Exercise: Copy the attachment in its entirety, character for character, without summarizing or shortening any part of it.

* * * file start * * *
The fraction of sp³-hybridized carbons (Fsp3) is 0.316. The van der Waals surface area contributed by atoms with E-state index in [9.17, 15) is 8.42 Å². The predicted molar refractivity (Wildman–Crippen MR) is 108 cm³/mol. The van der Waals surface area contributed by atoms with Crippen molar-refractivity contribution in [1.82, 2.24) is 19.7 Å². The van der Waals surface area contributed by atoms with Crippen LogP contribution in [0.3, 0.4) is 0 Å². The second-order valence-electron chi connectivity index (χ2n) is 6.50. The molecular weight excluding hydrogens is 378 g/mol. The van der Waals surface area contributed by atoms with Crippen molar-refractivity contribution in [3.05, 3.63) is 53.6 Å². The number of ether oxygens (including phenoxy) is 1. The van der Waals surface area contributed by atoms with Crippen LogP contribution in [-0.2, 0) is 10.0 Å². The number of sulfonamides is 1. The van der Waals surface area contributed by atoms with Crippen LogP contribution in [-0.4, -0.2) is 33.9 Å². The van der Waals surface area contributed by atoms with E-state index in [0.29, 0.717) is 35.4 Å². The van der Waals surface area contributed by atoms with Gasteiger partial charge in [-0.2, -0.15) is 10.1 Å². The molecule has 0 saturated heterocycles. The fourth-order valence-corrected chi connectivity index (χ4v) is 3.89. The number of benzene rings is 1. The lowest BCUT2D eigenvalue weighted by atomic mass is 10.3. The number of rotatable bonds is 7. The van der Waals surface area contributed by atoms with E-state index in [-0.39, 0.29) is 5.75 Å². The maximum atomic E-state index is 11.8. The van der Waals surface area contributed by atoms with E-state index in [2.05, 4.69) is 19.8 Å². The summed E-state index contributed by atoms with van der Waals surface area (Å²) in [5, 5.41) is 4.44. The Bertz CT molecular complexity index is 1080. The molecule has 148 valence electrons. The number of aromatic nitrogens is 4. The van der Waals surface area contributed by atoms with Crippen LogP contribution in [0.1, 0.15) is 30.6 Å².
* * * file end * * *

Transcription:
The fraction of sp³-hybridized carbons (Fsp3) is 0.316. The van der Waals surface area contributed by atoms with E-state index in [9.17, 15) is 8.42 Å². The predicted molar refractivity (Wildman–Crippen MR) is 108 cm³/mol. The van der Waals surface area contributed by atoms with Crippen molar-refractivity contribution in [1.82, 2.24) is 19.7 Å². The van der Waals surface area contributed by atoms with Crippen LogP contribution in [0.3, 0.4) is 0 Å². The second-order valence-electron chi connectivity index (χ2n) is 6.50. The molecular weight excluding hydrogens is 378 g/mol. The van der Waals surface area contributed by atoms with Crippen molar-refractivity contribution in [3.05, 3.63) is 53.6 Å². The number of ether oxygens (including phenoxy) is 1. The van der Waals surface area contributed by atoms with Crippen LogP contribution in [-0.2, 0) is 10.0 Å². The number of sulfonamides is 1. The van der Waals surface area contributed by atoms with Crippen LogP contribution in [-0.4, -0.2) is 33.9 Å². The van der Waals surface area contributed by atoms with E-state index in [0.29, 0.717) is 35.4 Å². The van der Waals surface area contributed by atoms with Gasteiger partial charge in [-0.2, -0.15) is 10.1 Å². The molecule has 0 saturated heterocycles. The fourth-order valence-corrected chi connectivity index (χ4v) is 3.89. The number of benzene rings is 1. The lowest BCUT2D eigenvalue weighted by atomic mass is 10.3. The number of rotatable bonds is 7. The van der Waals surface area contributed by atoms with E-state index in [-0.39, 0.29) is 5.75 Å². The maximum atomic E-state index is 11.8. The van der Waals surface area contributed by atoms with E-state index in [2.05, 4.69) is 19.8 Å². The summed E-state index contributed by atoms with van der Waals surface area (Å²) in [5, 5.41) is 4.44. The Bertz CT molecular complexity index is 1080. The molecule has 148 valence electrons. The number of aromatic nitrogens is 4. The van der Waals surface area contributed by atoms with Crippen LogP contribution in [0.1, 0.15) is 30.6 Å².